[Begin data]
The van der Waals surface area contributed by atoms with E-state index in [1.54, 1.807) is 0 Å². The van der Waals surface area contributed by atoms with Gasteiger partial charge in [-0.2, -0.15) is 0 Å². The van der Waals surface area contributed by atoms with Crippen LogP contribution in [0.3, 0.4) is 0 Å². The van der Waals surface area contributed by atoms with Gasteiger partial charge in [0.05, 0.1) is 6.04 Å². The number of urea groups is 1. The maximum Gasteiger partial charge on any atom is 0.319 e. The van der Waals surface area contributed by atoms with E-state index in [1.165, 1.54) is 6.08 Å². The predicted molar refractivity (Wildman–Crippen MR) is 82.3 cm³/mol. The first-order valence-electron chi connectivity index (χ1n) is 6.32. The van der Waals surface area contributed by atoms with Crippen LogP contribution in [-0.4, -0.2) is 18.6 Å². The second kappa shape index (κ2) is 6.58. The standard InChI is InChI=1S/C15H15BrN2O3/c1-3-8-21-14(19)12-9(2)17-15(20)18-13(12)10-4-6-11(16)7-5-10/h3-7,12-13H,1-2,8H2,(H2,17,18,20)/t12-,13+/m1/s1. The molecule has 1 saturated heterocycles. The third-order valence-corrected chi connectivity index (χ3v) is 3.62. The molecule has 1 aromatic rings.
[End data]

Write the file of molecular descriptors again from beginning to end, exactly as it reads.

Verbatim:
The van der Waals surface area contributed by atoms with E-state index in [1.54, 1.807) is 0 Å². The van der Waals surface area contributed by atoms with Gasteiger partial charge in [-0.2, -0.15) is 0 Å². The van der Waals surface area contributed by atoms with Crippen LogP contribution in [0.3, 0.4) is 0 Å². The van der Waals surface area contributed by atoms with Gasteiger partial charge in [0.05, 0.1) is 6.04 Å². The number of urea groups is 1. The maximum Gasteiger partial charge on any atom is 0.319 e. The van der Waals surface area contributed by atoms with E-state index in [1.165, 1.54) is 6.08 Å². The predicted molar refractivity (Wildman–Crippen MR) is 82.3 cm³/mol. The first-order valence-electron chi connectivity index (χ1n) is 6.32. The van der Waals surface area contributed by atoms with Crippen LogP contribution in [-0.4, -0.2) is 18.6 Å². The second kappa shape index (κ2) is 6.58. The standard InChI is InChI=1S/C15H15BrN2O3/c1-3-8-21-14(19)12-9(2)17-15(20)18-13(12)10-4-6-11(16)7-5-10/h3-7,12-13H,1-2,8H2,(H2,17,18,20)/t12-,13+/m1/s1. The molecule has 1 saturated heterocycles. The third-order valence-corrected chi connectivity index (χ3v) is 3.62. The molecule has 1 aromatic rings.